Mission – To positively impact the drop-out rate by exposing children to opportunities for their future with education.
Students experience college campus and learn about pathways to jobs. They engage with college students and professionals in fun activities. All students have an opportunity to be inspired by one another and earn meaningful service hours.
The Mentor Walk provides a forum for stimulating conversations, networking for educators, principals, counselors, student clubs, mentoring groups, children’s centers, health organizations, social entrepreneurs and parents. It encourages student graduation and college attendance.
This walk honors Carolyn Young who has taught in Atlanta Public Schools and has been recognized with several distinctions and awards for her outstanding service in teaching and mentoring.
Mentor Walk Advisory Board
Meeting May 15, 2014: President & Mrs. Carter, Becky Blalock, Stephanie Armistead, Elise Eplan, Martha Brooks, Sue Sehgal and Michelle Egan.
Meeting March 2, 2013: Michelle Egan, Dr. Rolf Bartke, Sue Sehgal, Kathy Sanders, Kashi Sehgal, Dr. Tom Meredith (by phone)
Council of Mentors
Carolyn Young – Former teacher in Atlanta Public Schools, recognized as a “Teacher of Excellence,” graduate of Clark Atlanta University and Georgia State University.
Becky Blalock – Former SVP & CIO of Southern Company and VP of Corporate Communication at Georgia Power, attended Harvard Business School, Mercer University, and State University of West Georgia.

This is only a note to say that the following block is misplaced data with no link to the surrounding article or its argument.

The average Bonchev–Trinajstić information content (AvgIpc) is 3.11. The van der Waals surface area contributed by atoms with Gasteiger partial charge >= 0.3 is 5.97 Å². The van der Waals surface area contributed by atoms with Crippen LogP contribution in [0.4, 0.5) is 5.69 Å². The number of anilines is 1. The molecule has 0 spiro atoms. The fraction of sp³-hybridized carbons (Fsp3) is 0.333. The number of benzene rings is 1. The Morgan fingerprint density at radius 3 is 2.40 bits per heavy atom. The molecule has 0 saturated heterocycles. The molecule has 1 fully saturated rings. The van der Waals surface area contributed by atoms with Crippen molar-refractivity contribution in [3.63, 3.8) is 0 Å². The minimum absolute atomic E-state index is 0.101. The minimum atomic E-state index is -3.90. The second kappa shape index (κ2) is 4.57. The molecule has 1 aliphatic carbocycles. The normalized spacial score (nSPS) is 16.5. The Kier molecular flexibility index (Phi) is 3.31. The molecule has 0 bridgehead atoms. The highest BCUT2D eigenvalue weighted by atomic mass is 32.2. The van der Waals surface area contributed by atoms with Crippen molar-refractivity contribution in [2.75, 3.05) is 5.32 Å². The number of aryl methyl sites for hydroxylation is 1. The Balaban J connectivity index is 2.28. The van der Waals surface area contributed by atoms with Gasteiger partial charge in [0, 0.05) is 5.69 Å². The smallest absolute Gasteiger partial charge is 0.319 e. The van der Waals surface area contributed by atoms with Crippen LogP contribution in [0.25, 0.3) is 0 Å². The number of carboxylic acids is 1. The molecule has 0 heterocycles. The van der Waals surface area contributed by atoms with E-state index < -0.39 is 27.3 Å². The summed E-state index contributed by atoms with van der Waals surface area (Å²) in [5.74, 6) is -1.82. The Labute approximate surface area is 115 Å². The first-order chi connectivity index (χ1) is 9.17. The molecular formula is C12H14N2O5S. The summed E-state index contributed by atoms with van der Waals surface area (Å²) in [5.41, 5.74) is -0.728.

Martha Brooks – Former President and COO of Novelis, serves on the board of Harley-Davidson, Bombardier and Jabil Circuit, B.A in Economics and Political Science and M.B.A. in international business from Yale University.
Teresa Cummings-Professional Counselor and community volunteer, BA from Clark College and Masters from Atlanta University.
Elise Eplan – Principal at Eplan Group, former VP of the Arthur Blank Foundation, co-founder of Hands on Atlanta, BA from Brandeis University and MBA from Yale School of Management.
Michelle Egan – Americas Lab Leader at Deloitte, BA from Ohio University and Masters in Public Health from Emory University
Gail Hayes – Former Executive Director, Anne E. Casey Foundation’s Atlanta Civic site, BA University of West Georgia, University of Denver and Masters in Social Work from University of Maryland.
Valerie Hartman – Independent civic and social organization professional, BA from Dartmouth College and JD from Columbia University.
Mary Terstegge (“Mary T.”) Plant – Olympic Gold Medalist swimmer, board member of Girls Scouts of Greater Atlanta, graduate of University of California Berkley.
Jackie Rohosky – Assistant Commissioner of Economic Development Programs for QuickStart Technical College System of Georgia, prior to joining TCSG she was with Rockwell International, Masters from Georgia State University.
Kathy Sanders – Partner and Client Managing Director at Accenture in Atlanta, MBA from Texas A&M University.
Gina Simpson – President/CEO of Hands on Atlanta, former Deputy Commissioner of the Georgia Department of Human Resources, MA from University of Alabama, MPA from the Kennedy School of Government at Harvard.
Stephanie Armistead, Co Founder, Green Business Works. BS, University of Georgia.
Sue Sehgal – Founder & President, Campus Community Partnership Foundation.
Letters of Support
Additional value of the Mentor Walk:
- Provides an opportunity for college students and the community to positively affect a serious problem by inspiring children to finish school and in the process reinforce their own commitment to learning